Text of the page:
June 4,  2015- If you happen to be at one of several popular national parks in the next ten days, you may see a small delegation of Mongolian officials taking in the grandeur alongside you. As part of a trans-national sharing of expertise on park management issues, (WCS) Wildlife Conservation Society is hosting six key members of the Mongolian government for a protected area study tour.

 Development, led by an exploding extractive industry, is on the rise and bringing big changes to the landscape in Mongolia. Because of these changes, protected areas have grown in importance for ensuring the protection of biodiversity and of threatened and endangered species. However, capacity and resources for protected area management have fallen behind the pace of expansion of Mongolia’s protected area network.

 In response, WCS is conducting a management capacity building tour for six members of the Mongolian government— three from the Ministry of Environment, Green Development and Tourism, and three from the Eastern Steppe Strictly Protected Area. Additionally, a Mongolian Montana State University Master's program student will attend.

Accompanied by WCS Mongolia staff, the team will visit Grand Teton, Yellowstone, Badlands, and Theodore Roosevelt national parks. On the tour, they will learn how U.S. parks are managed, and how the threats the parks in both countries face (i.e., wildlife disease, poaching, fire, habitat encroachment) are mitigated.

 The group will also visit the Buffalo Gap and Grand River National Grasslands, both located in South Dakota and managed by the US Forest Service (within the Department of Agriculture). These grasslands are managed for a variety of purposes including forage for wildlife and domestic livestock, fish and wildlife habitat, timber, water, and recreation resources.  The ecosystems in South Dakota are very similar to those in the Eastern Steppe region of Mongolia, and the local resource managers are eager to share their experiences with these international counterparts.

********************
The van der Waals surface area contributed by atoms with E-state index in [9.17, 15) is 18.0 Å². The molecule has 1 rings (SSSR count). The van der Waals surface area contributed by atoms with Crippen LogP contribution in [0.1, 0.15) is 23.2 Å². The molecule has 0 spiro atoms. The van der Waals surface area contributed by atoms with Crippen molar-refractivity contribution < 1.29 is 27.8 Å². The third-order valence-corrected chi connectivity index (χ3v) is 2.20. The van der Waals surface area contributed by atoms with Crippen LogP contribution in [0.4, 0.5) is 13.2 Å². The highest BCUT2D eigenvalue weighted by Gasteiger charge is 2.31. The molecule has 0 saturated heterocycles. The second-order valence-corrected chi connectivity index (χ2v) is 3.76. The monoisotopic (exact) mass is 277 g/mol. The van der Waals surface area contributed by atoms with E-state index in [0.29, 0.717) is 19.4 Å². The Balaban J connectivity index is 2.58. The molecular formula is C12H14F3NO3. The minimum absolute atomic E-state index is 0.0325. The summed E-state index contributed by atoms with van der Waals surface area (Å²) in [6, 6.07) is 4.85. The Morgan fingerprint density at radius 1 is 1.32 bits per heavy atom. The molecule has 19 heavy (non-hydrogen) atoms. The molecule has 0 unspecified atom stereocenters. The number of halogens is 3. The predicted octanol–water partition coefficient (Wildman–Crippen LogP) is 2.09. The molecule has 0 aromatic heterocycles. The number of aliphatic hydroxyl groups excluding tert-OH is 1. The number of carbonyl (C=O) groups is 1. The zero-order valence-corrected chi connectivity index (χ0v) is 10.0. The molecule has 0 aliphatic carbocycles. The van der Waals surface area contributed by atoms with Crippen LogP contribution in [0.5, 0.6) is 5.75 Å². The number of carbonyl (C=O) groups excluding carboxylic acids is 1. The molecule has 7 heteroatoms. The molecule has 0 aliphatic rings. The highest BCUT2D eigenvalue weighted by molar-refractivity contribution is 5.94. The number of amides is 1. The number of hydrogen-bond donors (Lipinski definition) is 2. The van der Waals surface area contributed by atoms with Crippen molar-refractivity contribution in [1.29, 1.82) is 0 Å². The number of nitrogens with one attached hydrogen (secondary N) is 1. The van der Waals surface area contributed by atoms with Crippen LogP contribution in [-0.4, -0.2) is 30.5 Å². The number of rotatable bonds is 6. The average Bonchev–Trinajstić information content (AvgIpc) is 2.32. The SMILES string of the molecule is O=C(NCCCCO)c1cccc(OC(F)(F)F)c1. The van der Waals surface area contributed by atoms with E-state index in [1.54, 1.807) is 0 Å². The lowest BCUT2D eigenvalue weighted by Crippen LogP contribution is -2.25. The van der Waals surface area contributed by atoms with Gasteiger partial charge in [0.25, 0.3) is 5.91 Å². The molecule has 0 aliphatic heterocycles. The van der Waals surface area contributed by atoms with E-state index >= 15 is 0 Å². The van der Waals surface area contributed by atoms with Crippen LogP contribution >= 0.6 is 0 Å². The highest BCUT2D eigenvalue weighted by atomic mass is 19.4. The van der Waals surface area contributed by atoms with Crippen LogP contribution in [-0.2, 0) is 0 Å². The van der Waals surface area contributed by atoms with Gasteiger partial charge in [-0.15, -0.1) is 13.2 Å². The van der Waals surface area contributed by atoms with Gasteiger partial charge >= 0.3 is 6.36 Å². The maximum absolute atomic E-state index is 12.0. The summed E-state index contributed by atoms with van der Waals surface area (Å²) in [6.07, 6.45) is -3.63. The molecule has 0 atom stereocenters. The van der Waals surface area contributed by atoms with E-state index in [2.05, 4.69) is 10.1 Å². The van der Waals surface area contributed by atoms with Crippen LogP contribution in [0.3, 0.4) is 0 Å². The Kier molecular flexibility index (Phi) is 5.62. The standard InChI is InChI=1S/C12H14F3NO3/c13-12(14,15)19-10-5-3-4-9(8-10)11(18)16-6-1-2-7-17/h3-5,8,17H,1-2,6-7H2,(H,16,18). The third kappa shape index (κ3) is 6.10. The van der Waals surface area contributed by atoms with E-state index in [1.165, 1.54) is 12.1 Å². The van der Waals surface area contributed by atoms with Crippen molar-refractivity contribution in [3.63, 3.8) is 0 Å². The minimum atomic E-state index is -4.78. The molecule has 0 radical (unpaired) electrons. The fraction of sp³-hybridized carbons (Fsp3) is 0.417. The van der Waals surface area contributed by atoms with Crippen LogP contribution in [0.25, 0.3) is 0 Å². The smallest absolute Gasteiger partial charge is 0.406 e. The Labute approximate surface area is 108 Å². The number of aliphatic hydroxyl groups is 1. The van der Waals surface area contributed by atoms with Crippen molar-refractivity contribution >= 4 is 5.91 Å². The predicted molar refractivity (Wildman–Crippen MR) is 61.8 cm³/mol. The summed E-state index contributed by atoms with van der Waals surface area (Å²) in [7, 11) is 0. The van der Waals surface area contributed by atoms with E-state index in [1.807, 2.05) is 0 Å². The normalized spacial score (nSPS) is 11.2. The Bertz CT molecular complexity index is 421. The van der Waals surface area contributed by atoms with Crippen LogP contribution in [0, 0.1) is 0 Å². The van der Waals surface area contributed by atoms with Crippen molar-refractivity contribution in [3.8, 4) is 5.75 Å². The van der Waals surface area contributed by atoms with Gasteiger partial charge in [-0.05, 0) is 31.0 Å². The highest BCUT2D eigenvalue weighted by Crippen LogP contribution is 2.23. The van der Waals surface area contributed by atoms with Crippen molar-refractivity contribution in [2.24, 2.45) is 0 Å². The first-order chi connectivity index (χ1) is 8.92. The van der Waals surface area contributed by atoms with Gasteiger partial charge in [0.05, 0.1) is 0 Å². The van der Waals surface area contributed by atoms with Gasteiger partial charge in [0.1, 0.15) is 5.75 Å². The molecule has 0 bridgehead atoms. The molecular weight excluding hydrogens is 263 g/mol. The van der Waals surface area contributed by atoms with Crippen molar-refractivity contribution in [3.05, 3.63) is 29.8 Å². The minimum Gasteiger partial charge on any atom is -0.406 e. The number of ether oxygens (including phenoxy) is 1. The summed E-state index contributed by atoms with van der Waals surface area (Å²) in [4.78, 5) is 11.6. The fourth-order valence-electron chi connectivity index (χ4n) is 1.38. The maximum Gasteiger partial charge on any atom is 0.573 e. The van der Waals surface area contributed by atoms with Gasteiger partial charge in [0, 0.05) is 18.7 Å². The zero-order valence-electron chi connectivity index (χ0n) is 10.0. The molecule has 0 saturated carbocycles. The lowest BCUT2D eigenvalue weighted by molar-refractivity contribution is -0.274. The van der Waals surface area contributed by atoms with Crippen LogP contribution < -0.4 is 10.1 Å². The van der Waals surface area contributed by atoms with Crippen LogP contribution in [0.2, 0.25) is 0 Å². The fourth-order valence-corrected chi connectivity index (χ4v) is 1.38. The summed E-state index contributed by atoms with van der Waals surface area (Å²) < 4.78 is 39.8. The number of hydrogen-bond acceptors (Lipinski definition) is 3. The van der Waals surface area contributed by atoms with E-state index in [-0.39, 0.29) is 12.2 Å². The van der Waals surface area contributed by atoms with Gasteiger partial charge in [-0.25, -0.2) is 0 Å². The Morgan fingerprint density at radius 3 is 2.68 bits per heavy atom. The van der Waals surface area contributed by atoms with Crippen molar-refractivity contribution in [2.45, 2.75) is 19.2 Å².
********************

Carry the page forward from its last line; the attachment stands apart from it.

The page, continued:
“The challenges faced by our tour participants from Mongolia in protected area management are often the same ones that we face or have faced in the past in the U.S.,” said Kina Murphy, WCS Extractive Industry Project Manager and study tour participant. “The tour provides an opportunity for us to compare strategies and take the best innovations and implement them for the benefit of wildlife.”

Mr. Batkhuu, a ranger from Mongol Daguur Strictly Protected Area of Dornod Province of Mongolia said, “I am travelling abroad for the first time in my life over the Pacific Ocean to learn from one of the greatest national park systems in the world and am very happy for this great learning adventure of my lifetime.

 The project participants will meet with park staff, local agencies and non-governmental organizations to learn about best-practices with regard to protected area management, tourism development, environmental interpretation, community outreach and co-management opportunities, extractive industry relations, conservation finance strategies, and more.

 U.S. National Park Service personnel will share experiences through meetings, lectures, on-site evaluations, and discussions with the team. Conversely, Mongolian participants will present on the Mongolian protected area system and plans to U.S. National Park Service participants.

 “Whether it’s grizzly bears, bison or pronghorn in the U.S. or khulan, saiga or Mongolian gazelles in Mongolia, the management concepts we are sharing with our colleagues from Mongolia are critical to the successful conservation of iconic wildlife in protected areas and finding harmony between development and biodiversity conservation,” said WCS Mongolia Program Director Enkhtuvshin Shiilegdamba.

 This collaborative capacity building tour was supported by the Trust for Mutual Understanding and the U.S. Forest Service International Programs.